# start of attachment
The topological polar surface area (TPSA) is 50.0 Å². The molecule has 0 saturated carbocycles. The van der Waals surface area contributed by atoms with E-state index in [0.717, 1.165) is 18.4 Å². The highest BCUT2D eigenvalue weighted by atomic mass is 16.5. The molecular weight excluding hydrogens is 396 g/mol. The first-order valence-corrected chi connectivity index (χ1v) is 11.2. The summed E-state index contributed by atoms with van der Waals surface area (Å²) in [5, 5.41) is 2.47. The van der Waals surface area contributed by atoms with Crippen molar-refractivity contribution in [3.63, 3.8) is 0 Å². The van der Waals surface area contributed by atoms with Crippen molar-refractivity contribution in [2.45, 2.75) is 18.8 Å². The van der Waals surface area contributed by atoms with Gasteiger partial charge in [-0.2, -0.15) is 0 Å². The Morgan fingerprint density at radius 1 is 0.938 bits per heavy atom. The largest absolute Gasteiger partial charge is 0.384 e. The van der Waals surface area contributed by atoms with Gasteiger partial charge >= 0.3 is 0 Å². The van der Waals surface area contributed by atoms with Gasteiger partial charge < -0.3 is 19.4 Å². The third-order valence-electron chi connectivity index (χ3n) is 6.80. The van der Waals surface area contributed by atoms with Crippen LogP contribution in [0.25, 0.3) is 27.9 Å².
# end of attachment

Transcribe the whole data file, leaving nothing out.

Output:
The topological polar surface area (TPSA) is 50.0 Å². The molecule has 0 saturated carbocycles. The van der Waals surface area contributed by atoms with E-state index in [0.717, 1.165) is 18.4 Å². The highest BCUT2D eigenvalue weighted by atomic mass is 16.5. The molecular weight excluding hydrogens is 396 g/mol. The first-order valence-corrected chi connectivity index (χ1v) is 11.2. The summed E-state index contributed by atoms with van der Waals surface area (Å²) in [5, 5.41) is 2.47. The van der Waals surface area contributed by atoms with Crippen molar-refractivity contribution in [3.63, 3.8) is 0 Å². The van der Waals surface area contributed by atoms with Crippen molar-refractivity contribution in [2.45, 2.75) is 18.8 Å². The van der Waals surface area contributed by atoms with Gasteiger partial charge in [-0.2, -0.15) is 0 Å². The Morgan fingerprint density at radius 1 is 0.938 bits per heavy atom. The largest absolute Gasteiger partial charge is 0.384 e. The van der Waals surface area contributed by atoms with Gasteiger partial charge >= 0.3 is 0 Å². The van der Waals surface area contributed by atoms with Gasteiger partial charge < -0.3 is 19.4 Å². The third-order valence-electron chi connectivity index (χ3n) is 6.80. The van der Waals surface area contributed by atoms with Crippen LogP contribution in [0.25, 0.3) is 27.9 Å².